As the end of the 2014 season approached it was time for the statutory “10 year” major overhaul to take place to enable number 7 to continue to haul trains on the Corris Railway. The required work was carefully surveyed and planned in advance and was carried out by the volunteer workforce at Maespoeth Junction. On completion of this work the locomotive passed all of the necessary examinations and was able to return to work at the start of the Corris Railway’s 2015 season. During 2016 it featured in the Railway’s first enthusiasts Gala Day including restarting a passenger train on the heavily graded headshunt south of Maespoeth Yard.
During the nine years since then number 7 has worked the vast majority of passenger services on the revived section of the Railway between Corris Station and Maespoeth Junction, including Santa Trains, private charters, and special operations in conjunction with the Machynlleth Comedy Festival. In 2011 it worked successfully as a “guest engine” at our neighbours on the Talyllyn.
To survive in the 21st century as a viable tourist attraction the Corris needs a steam locomotive. This gives visitors the unique experience of travelling part of the oldest narrow gauge railway in Mid-Wales aboard an early 20th century-style train. The members of the Corris Railway Society were asked if they would help to finance the building of a modern version of the Kerr Stuart “Tattoo” class locomotive, similar to loco No.4 (now Talyllyn Railway No.4 “Edward Thomas”). A majority of those who responded to the survey said they would support an Appeal Fund to build the engine. The Project was started officially on 1st February 1995 and with funding provided by members’ covenants plus many other fund raising initiatives the new locomotive, numbered 7, entered service in 2005, bringing the sound of a steam engine at work back to the Dulas Valley after half a century.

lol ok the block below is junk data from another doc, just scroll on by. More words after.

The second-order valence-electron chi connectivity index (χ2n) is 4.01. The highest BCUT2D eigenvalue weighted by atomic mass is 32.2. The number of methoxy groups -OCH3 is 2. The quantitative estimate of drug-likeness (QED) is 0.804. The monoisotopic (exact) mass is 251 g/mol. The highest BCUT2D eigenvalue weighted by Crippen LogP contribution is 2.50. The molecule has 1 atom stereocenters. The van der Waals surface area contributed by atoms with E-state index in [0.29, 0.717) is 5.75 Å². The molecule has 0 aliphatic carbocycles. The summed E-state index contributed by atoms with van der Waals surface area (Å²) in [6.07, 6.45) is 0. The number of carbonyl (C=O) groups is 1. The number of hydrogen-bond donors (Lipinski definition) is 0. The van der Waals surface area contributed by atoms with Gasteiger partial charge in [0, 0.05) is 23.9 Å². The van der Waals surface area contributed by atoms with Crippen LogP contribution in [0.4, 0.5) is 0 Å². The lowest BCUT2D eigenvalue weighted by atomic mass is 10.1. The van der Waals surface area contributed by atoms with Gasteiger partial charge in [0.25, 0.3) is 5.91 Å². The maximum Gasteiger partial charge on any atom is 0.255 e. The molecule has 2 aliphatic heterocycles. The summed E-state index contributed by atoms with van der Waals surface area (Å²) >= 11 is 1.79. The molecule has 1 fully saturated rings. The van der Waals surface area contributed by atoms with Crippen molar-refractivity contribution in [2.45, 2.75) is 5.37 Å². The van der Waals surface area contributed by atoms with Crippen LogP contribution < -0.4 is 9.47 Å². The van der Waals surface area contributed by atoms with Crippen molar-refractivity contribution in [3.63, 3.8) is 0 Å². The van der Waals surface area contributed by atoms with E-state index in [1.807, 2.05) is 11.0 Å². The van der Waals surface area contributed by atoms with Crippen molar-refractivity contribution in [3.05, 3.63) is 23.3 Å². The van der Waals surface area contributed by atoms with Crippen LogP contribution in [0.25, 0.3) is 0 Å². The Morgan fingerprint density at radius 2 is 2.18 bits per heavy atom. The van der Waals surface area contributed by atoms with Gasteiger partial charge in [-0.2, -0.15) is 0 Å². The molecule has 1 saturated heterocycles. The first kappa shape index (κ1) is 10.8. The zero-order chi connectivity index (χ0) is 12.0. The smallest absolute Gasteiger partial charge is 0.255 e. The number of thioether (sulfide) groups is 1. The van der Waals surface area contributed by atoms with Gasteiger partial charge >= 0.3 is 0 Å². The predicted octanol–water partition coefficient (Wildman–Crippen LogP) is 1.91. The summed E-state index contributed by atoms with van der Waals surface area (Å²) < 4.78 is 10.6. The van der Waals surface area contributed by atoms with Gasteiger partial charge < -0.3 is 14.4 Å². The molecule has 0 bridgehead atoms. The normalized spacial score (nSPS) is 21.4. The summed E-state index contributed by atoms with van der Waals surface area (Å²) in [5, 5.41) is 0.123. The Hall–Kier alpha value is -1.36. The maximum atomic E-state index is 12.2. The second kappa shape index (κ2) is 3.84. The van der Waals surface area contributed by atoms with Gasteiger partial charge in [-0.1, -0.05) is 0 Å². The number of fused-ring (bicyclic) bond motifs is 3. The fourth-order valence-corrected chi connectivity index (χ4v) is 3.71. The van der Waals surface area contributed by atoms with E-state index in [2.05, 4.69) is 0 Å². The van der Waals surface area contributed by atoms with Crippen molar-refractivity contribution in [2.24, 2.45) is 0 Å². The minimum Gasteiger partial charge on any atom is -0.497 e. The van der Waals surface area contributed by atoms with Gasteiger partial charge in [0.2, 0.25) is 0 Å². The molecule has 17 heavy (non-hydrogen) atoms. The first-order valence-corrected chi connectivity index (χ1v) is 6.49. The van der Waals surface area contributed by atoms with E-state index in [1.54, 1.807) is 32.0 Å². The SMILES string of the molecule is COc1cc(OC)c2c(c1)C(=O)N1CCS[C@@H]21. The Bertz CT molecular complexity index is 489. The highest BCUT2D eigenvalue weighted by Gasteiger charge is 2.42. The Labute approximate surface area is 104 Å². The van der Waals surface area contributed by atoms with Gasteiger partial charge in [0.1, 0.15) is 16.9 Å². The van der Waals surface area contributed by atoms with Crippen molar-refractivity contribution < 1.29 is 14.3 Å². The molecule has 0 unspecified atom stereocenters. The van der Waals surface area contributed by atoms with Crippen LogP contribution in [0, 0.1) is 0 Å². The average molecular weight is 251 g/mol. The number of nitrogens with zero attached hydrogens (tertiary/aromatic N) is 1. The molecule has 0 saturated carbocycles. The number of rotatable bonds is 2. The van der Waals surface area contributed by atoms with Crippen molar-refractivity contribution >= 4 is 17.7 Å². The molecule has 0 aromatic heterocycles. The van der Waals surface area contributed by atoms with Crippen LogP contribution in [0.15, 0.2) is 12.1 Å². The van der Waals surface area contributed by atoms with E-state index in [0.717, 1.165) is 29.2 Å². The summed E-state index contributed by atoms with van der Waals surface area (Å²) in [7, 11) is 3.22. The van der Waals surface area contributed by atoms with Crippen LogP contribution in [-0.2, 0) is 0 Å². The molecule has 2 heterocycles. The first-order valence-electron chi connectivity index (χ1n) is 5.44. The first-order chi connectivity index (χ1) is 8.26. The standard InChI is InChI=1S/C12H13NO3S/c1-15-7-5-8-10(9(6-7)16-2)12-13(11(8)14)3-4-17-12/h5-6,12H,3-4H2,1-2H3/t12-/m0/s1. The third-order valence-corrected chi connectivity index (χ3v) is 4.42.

Number 7 worked a successful series of “Santa Special” trains at the end of 2016. At the start of 2017 the locomotive went to the workshops of the Statfold Barn Railway where work was carried out on the steam circuit and “front end” in light of experience gained during the decade of operations in the Dulas Valley and the visit to the Talyllyn Railway. Returning to Maespoeth Junction in time for the annual “training day” it was reported by footplate crews that as a result of the modifications the “Tattoo” was consuming less water and had an increase in power. With the increased number of carriages in regular use, following the conversion of number 20, to a brake second vehicle the extra “muscle” is useful. The more visual work carried out at Statfold Barn was a repaint into a new shade of red paint , similar to that once used by the Furness Railway, that is believed to be closer to the original Corris Railway locomotive livery.